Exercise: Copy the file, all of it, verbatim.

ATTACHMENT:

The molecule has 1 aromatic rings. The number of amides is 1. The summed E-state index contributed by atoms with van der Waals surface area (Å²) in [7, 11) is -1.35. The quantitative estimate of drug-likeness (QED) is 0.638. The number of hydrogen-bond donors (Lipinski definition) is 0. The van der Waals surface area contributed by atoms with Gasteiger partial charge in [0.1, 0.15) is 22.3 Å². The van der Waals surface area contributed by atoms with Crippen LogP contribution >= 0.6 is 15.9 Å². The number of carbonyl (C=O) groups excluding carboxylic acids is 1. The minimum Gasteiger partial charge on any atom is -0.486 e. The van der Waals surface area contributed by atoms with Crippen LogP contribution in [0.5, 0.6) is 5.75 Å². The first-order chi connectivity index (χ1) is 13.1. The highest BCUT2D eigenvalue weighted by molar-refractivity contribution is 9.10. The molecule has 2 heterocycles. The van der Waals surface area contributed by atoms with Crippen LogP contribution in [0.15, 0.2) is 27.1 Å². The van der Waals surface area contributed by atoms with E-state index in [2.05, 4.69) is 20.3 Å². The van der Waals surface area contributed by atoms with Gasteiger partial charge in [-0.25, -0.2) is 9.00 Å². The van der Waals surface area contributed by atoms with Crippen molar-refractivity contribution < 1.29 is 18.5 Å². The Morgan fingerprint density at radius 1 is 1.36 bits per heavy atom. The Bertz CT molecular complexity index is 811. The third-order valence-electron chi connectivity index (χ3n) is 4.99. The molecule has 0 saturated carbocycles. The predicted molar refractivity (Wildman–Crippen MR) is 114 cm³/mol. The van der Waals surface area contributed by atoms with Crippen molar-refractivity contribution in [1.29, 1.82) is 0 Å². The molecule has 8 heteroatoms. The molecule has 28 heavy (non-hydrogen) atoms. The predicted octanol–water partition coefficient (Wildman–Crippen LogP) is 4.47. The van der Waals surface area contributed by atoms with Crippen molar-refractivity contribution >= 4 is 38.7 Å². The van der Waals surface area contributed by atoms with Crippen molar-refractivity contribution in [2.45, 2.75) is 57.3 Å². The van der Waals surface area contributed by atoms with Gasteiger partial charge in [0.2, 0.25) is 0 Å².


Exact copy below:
The molecule has 1 aromatic rings. The number of amides is 1. The summed E-state index contributed by atoms with van der Waals surface area (Å²) in [7, 11) is -1.35. The quantitative estimate of drug-likeness (QED) is 0.638. The number of hydrogen-bond donors (Lipinski definition) is 0. The van der Waals surface area contributed by atoms with Gasteiger partial charge in [0.1, 0.15) is 22.3 Å². The van der Waals surface area contributed by atoms with Crippen LogP contribution >= 0.6 is 15.9 Å². The number of carbonyl (C=O) groups excluding carboxylic acids is 1. The minimum Gasteiger partial charge on any atom is -0.486 e. The van der Waals surface area contributed by atoms with Crippen LogP contribution in [0.5, 0.6) is 5.75 Å². The first-order chi connectivity index (χ1) is 13.1. The highest BCUT2D eigenvalue weighted by molar-refractivity contribution is 9.10. The molecule has 2 heterocycles. The van der Waals surface area contributed by atoms with Crippen LogP contribution in [0.15, 0.2) is 27.1 Å². The van der Waals surface area contributed by atoms with E-state index in [2.05, 4.69) is 20.3 Å². The van der Waals surface area contributed by atoms with Gasteiger partial charge in [-0.25, -0.2) is 9.00 Å². The van der Waals surface area contributed by atoms with Crippen molar-refractivity contribution < 1.29 is 18.5 Å². The Morgan fingerprint density at radius 1 is 1.36 bits per heavy atom. The Bertz CT molecular complexity index is 811. The third-order valence-electron chi connectivity index (χ3n) is 4.99. The molecule has 0 saturated carbocycles. The predicted molar refractivity (Wildman–Crippen MR) is 114 cm³/mol. The van der Waals surface area contributed by atoms with Crippen molar-refractivity contribution in [1.29, 1.82) is 0 Å². The molecule has 8 heteroatoms. The molecule has 28 heavy (non-hydrogen) atoms. The predicted octanol–water partition coefficient (Wildman–Crippen LogP) is 4.47. The van der Waals surface area contributed by atoms with Crippen molar-refractivity contribution >= 4 is 38.7 Å². The van der Waals surface area contributed by atoms with Crippen molar-refractivity contribution in [2.45, 2.75) is 57.3 Å². The van der Waals surface area contributed by atoms with Gasteiger partial charge in [0.2, 0.25) is 0 Å².